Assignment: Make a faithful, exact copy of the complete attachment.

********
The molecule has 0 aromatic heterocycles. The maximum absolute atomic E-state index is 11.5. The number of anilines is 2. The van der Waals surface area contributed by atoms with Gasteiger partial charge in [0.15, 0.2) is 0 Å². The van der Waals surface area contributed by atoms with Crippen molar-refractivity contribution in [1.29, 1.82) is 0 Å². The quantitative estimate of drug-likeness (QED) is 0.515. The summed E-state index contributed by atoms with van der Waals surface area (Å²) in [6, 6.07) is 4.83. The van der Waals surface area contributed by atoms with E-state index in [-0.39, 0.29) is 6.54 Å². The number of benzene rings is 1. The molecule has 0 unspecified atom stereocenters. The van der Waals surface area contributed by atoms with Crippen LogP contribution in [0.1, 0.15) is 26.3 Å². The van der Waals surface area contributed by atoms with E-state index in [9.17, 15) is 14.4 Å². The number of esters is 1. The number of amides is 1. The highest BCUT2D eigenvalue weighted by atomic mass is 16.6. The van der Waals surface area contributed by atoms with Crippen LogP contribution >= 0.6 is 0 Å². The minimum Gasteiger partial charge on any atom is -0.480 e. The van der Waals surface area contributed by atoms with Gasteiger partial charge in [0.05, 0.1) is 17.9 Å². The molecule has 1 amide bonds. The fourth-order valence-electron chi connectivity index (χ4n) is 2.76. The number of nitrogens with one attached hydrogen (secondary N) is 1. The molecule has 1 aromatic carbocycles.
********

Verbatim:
The molecule has 0 aromatic heterocycles. The maximum absolute atomic E-state index is 11.5. The number of anilines is 2. The van der Waals surface area contributed by atoms with Gasteiger partial charge in [0.15, 0.2) is 0 Å². The van der Waals surface area contributed by atoms with Crippen molar-refractivity contribution in [1.29, 1.82) is 0 Å². The quantitative estimate of drug-likeness (QED) is 0.515. The summed E-state index contributed by atoms with van der Waals surface area (Å²) in [6, 6.07) is 4.83. The van der Waals surface area contributed by atoms with E-state index in [-0.39, 0.29) is 6.54 Å². The number of benzene rings is 1. The molecule has 0 unspecified atom stereocenters. The van der Waals surface area contributed by atoms with Crippen LogP contribution in [0.1, 0.15) is 26.3 Å². The van der Waals surface area contributed by atoms with E-state index in [9.17, 15) is 14.4 Å². The number of esters is 1. The number of amides is 1. The highest BCUT2D eigenvalue weighted by atomic mass is 16.6. The van der Waals surface area contributed by atoms with Crippen LogP contribution >= 0.6 is 0 Å². The minimum Gasteiger partial charge on any atom is -0.480 e. The van der Waals surface area contributed by atoms with Gasteiger partial charge in [0.05, 0.1) is 17.9 Å². The molecule has 1 amide bonds. The fourth-order valence-electron chi connectivity index (χ4n) is 2.76. The number of nitrogens with one attached hydrogen (secondary N) is 1. The molecule has 1 aromatic carbocycles.